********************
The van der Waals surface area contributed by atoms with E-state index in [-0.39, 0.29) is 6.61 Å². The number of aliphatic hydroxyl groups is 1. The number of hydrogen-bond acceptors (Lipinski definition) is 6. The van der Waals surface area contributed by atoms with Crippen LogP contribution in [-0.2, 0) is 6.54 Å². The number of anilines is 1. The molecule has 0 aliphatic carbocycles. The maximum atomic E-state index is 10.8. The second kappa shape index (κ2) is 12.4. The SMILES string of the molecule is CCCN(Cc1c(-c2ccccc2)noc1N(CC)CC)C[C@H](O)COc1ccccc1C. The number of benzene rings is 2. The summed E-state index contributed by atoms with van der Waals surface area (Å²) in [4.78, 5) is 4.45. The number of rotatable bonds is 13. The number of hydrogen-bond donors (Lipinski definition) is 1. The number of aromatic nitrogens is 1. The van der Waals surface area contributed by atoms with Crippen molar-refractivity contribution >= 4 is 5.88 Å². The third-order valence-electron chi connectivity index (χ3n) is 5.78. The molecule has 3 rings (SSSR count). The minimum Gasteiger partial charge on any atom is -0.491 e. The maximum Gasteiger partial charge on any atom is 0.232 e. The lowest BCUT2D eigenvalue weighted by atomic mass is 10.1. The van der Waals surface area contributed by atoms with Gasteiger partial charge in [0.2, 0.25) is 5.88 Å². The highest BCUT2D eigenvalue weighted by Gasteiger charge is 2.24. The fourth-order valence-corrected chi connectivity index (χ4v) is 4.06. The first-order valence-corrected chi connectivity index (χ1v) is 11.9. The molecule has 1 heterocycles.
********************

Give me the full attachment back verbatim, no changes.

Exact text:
The van der Waals surface area contributed by atoms with E-state index in [-0.39, 0.29) is 6.61 Å². The number of aliphatic hydroxyl groups is 1. The number of hydrogen-bond acceptors (Lipinski definition) is 6. The van der Waals surface area contributed by atoms with Crippen LogP contribution in [-0.2, 0) is 6.54 Å². The number of anilines is 1. The molecule has 0 aliphatic carbocycles. The maximum atomic E-state index is 10.8. The second kappa shape index (κ2) is 12.4. The SMILES string of the molecule is CCCN(Cc1c(-c2ccccc2)noc1N(CC)CC)C[C@H](O)COc1ccccc1C. The number of benzene rings is 2. The summed E-state index contributed by atoms with van der Waals surface area (Å²) in [4.78, 5) is 4.45. The number of rotatable bonds is 13. The number of hydrogen-bond donors (Lipinski definition) is 1. The number of aromatic nitrogens is 1. The van der Waals surface area contributed by atoms with Crippen molar-refractivity contribution >= 4 is 5.88 Å². The third-order valence-electron chi connectivity index (χ3n) is 5.78. The molecule has 3 rings (SSSR count). The minimum Gasteiger partial charge on any atom is -0.491 e. The maximum Gasteiger partial charge on any atom is 0.232 e. The lowest BCUT2D eigenvalue weighted by atomic mass is 10.1. The van der Waals surface area contributed by atoms with Gasteiger partial charge in [0.2, 0.25) is 5.88 Å². The highest BCUT2D eigenvalue weighted by Gasteiger charge is 2.24. The fourth-order valence-corrected chi connectivity index (χ4v) is 4.06. The first-order valence-corrected chi connectivity index (χ1v) is 11.9. The molecule has 1 heterocycles.